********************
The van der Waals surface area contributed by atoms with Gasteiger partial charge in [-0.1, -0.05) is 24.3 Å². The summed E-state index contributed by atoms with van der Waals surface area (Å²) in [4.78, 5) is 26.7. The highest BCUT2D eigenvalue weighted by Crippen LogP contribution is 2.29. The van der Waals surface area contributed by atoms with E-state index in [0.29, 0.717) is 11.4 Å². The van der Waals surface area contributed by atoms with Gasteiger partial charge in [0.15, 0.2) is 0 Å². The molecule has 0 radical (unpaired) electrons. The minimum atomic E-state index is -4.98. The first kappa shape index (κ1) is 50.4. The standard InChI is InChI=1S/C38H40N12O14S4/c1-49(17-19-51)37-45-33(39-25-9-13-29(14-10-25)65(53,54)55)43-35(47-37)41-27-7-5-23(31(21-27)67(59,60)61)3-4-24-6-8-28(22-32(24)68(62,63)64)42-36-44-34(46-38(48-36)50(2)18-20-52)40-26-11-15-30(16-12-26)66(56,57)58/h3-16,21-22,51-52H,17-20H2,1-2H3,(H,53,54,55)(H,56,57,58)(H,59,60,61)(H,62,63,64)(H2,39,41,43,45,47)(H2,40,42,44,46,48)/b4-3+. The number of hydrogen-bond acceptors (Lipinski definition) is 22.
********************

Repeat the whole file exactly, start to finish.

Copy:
The van der Waals surface area contributed by atoms with Gasteiger partial charge in [-0.1, -0.05) is 24.3 Å². The summed E-state index contributed by atoms with van der Waals surface area (Å²) in [4.78, 5) is 26.7. The highest BCUT2D eigenvalue weighted by Crippen LogP contribution is 2.29. The van der Waals surface area contributed by atoms with E-state index in [0.29, 0.717) is 11.4 Å². The van der Waals surface area contributed by atoms with Gasteiger partial charge in [0.15, 0.2) is 0 Å². The molecule has 0 radical (unpaired) electrons. The minimum atomic E-state index is -4.98. The first kappa shape index (κ1) is 50.4. The standard InChI is InChI=1S/C38H40N12O14S4/c1-49(17-19-51)37-45-33(39-25-9-13-29(14-10-25)65(53,54)55)43-35(47-37)41-27-7-5-23(31(21-27)67(59,60)61)3-4-24-6-8-28(22-32(24)68(62,63)64)42-36-44-34(46-38(48-36)50(2)18-20-52)40-26-11-15-30(16-12-26)66(56,57)58/h3-16,21-22,51-52H,17-20H2,1-2H3,(H,53,54,55)(H,56,57,58)(H,59,60,61)(H,62,63,64)(H2,39,41,43,45,47)(H2,40,42,44,46,48)/b4-3+. The number of hydrogen-bond acceptors (Lipinski definition) is 22.